American Society of Anesthesiologists Helps Parents Identify Over-the-Counter Drug Abuse in Children

Parents Need to Watch for Signs of Robo Tripping to Prevent Abuse and Possible Overdose

(July 7, 2010) 

In recent years, a growing and potentially life-threatening trend known as Robo tripping, the abuse of over-the-counter cough and cold medications, has emerged among America’s youth. As the Society representing the front-line physicians responsible for treating patients in the Intensive Care Unit (ICU) who have overdosed on over-the-counter medications, the American Society of Anesthesiologists (ASA) has developed information to help parents recognize the signs of Robo tripping and to prevent overdose and longer-term health complications.

Nearly 10 percent of American teens have admitted to getting high on cough medication containing a synthetic drug, dextromethorphan (DXM), which produces a hallucinogenic high when consumed in large amounts.1 Teens and tweens ranging in age from as young as nine to 17 have admitted to Robo tripping, oftentimes because it is legal, readily available – without a prescription – and inexpensive.2

"Consuming large amounts of drugs containing DXM can have a variety of serious and very dangerous side effects on a child’s short- and long-term health, ranging from hallucinations to loss of motor control, and even death," said Michael H. Entrup, M.D., ASA member and ASA Director for the Massachusetts Society of Anesthesiologists. "As summer swings into high gear and many kids are home from school, it’s especially important for parents to be aware of what their kids are doing during the break. As anesthesiologists, we want to help family members not only recognize the signs of Robo tripping but also to ensure that children are aware of the danger inherent in this type of drug abuse."

The ASA is taking action to curb Robo tripping among teens and tweens by providing parents with the information to recognize and prevent it. DXM, the active ingredient in cough medications that is abused when children Robo trip – also referred to as Robo, Skittles, Dex and Tussin – is available in more than 125 medications, including well-known brands. Parents should actively monitor for possible signs of Robo tripping, which can include:

  • An unusual medicinal smell on your child.
  • Empty or missing cough and cold medicine bottles.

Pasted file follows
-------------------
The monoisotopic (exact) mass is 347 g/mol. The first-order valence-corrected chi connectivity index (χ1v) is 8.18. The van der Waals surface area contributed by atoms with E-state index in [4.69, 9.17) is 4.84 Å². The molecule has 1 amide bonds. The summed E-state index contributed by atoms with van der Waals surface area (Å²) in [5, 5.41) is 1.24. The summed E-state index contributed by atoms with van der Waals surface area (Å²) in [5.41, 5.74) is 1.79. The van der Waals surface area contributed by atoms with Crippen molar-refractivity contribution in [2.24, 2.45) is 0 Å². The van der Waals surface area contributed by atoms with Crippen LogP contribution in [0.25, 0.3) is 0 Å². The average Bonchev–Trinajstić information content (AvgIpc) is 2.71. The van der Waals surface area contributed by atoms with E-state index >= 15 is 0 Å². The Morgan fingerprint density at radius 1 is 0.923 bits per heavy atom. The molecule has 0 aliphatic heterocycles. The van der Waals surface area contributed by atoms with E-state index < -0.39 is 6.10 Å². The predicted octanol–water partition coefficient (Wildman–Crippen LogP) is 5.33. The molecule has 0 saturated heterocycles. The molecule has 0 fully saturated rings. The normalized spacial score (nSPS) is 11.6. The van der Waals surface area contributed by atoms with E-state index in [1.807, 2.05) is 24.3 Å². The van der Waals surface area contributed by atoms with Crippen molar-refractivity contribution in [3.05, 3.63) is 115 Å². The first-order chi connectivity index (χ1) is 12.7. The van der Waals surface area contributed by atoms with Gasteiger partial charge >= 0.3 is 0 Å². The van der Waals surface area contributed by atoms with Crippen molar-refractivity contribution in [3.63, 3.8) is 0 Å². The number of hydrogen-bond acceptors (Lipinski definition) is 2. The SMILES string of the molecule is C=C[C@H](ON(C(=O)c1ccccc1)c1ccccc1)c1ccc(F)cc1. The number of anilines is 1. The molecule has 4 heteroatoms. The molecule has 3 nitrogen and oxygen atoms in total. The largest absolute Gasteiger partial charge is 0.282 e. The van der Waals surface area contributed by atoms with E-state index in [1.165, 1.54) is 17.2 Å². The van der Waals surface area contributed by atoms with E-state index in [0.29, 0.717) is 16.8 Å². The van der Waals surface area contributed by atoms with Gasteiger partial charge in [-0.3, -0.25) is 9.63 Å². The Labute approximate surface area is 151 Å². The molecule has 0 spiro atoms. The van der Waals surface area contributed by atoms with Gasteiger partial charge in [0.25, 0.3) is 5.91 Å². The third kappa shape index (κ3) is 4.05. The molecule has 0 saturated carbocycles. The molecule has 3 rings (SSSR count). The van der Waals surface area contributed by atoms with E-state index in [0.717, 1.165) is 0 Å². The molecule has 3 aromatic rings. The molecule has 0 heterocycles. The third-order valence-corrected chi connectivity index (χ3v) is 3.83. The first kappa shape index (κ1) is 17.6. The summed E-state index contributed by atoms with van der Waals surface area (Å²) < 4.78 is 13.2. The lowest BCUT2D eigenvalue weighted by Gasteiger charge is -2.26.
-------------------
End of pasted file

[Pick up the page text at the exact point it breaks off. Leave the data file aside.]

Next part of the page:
• An unexplainable disappearance of money from the house.
  • A sudden change in your child’s physical appearance, attitude, and sleeping and/or eating habits.
  • Questionable or unexpected packages arriving in the mail addressed to your child.
  • Visits by your child to pro-drug websites.

 Parents can help protect their children from DXM abuse by:

  • Educating your child about the dangers of drug abuse.
  • Controlling access to cough and cold medicines (which may include locking your medicine cabinet).
  • Keeping your own medications out of the reach of your child.
  • Familiarizing yourself with – and not stockpiling – medicines that contain DXM.
  • Actively checking your credit card statements.
  • Monitoring your child’s Internet use.

Please visit for more information about Robo tripping, what you need to be aware of as a parent or family member to prevent it, and how to protect your child from this dangerous type of drug abuse.




Founded in 1905, the American Society of Anesthesiologists (ASA) is an educational, research and scientific society with more than 52,000 members organized to raise and maintain the standards of the medical practice of anesthesiology. ASA is committed to ensuring physician anesthesiologists evaluate and supervise the medical care of patients before, during and after surgery to provide the highest quality and safest care every patient deserves.

For more information on the field of anesthesiology, visit the American Society of Anesthesiologists online at To learn more about the role physician anesthesiologists play in ensuring patient safety, visit Join the ANESTHESIOLOGYTM 2014 social conversation today. Like ASA on Facebook, follow ASALifeline on Twitter and use the hashtag #ANES2014.



American Society of Anesthesiologists